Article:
EU Competition watchdog takes aim at unfair practices in e-commerce

Publication of the European Commission’s final report on the e-commerce sector marks the culmination of a 2-year inquiry looking at competition in EU markets for online sale of consumer goods and digital content.  The report draws on evidence gathered from nearly 1900 market players and analysis of around 8000 distribution agreements making this the Commission’s most extensive inquiry to date.

In a nutshell, the Commission’s findings show that the rise of e-commerce has significantly altered consumer behaviour and companies’ distribution strategies.  Business reaction to the resulting challenges (and opportunities) has not always been in line with competition rules.

The Commission makes some interesting observations on the impact of price transparency increasing with online trade.  Consumers have undoubtedly benefited: they are able to shop around with relative ease pushing greater price competition.  However, this transparency has also allowed manufactures and retailers to heavily monitor online prices. The Commission’s concern is that manufacturers are able to identify and potentially punish retailers who deviate from desired price levels.  Increased price transparency may also facilitate collusion between retailers by making it easier to detect deviations from the collusive agreement.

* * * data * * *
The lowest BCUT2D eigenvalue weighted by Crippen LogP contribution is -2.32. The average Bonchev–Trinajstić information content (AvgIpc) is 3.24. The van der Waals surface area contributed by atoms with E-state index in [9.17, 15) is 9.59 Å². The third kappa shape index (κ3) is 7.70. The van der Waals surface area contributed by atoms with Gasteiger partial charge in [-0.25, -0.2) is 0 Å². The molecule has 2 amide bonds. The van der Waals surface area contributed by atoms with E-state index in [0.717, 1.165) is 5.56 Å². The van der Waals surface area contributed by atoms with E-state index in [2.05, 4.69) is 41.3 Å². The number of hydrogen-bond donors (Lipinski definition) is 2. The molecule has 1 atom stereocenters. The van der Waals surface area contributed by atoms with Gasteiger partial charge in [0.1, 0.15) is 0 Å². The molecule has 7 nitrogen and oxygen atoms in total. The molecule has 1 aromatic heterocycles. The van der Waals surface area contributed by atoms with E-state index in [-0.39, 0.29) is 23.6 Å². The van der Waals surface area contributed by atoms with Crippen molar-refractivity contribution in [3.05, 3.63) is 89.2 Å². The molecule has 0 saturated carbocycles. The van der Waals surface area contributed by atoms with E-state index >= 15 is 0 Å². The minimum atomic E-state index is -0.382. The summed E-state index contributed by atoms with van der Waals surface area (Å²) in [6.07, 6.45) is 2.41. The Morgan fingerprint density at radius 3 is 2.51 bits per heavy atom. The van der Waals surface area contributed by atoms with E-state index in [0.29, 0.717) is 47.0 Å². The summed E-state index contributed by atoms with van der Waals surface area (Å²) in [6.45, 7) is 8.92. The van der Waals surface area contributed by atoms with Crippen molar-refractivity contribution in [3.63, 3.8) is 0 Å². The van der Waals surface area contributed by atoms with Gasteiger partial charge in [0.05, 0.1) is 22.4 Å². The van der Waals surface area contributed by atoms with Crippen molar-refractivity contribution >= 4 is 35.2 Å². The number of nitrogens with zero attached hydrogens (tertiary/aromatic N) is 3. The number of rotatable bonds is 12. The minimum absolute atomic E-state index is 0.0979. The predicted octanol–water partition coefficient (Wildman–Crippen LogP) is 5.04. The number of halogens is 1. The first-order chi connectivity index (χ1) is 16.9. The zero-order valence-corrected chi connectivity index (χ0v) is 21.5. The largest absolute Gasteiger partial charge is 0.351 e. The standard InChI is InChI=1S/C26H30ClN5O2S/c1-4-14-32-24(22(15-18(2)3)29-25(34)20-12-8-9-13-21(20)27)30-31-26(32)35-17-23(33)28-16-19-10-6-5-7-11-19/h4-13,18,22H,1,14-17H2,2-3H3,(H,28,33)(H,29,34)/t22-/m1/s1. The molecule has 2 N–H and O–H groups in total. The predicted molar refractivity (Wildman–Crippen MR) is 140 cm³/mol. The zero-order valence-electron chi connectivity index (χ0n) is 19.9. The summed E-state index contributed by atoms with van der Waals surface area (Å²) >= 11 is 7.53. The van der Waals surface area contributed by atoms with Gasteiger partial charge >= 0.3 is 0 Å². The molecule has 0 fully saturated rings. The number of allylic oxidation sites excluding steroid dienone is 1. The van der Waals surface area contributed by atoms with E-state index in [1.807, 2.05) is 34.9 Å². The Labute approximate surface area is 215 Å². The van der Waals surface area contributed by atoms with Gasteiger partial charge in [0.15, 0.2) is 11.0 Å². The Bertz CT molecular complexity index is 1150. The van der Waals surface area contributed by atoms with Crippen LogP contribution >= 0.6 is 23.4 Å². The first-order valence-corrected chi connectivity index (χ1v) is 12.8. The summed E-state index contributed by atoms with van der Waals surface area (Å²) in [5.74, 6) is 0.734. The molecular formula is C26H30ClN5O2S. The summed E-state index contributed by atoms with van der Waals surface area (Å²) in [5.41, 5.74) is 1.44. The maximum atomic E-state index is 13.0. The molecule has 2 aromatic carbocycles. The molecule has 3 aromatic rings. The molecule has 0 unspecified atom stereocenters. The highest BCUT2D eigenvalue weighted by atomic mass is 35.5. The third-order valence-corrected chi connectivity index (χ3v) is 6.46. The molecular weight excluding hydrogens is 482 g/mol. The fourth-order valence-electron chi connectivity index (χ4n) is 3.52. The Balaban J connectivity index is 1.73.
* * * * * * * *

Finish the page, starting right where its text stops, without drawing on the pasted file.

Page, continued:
Commissioner Vestager’s statement that, “our findings help us to target the enforcement of EU competition rules in e-commerce markets” puts companies operating in the sector on notice.  In February this year, the Commission opened three separate investigations into holiday accommodation, PC video games and consumer electronics.  We can expect more to follow in the coming weeks and months.  Retailers and manufacturers are taking note: a number of major brands in the clothing industry have already reviewed their commercial practices on their own initiative with Mango, Pull and Bear and Dorothy Perkins among them.

For a more in-depth look at the report covering key findings, the competition issues and what companies can expect next click here for a briefing from the competition experts at CMS.

Leave a Reply

Your email address will not be published. Required fields are marked *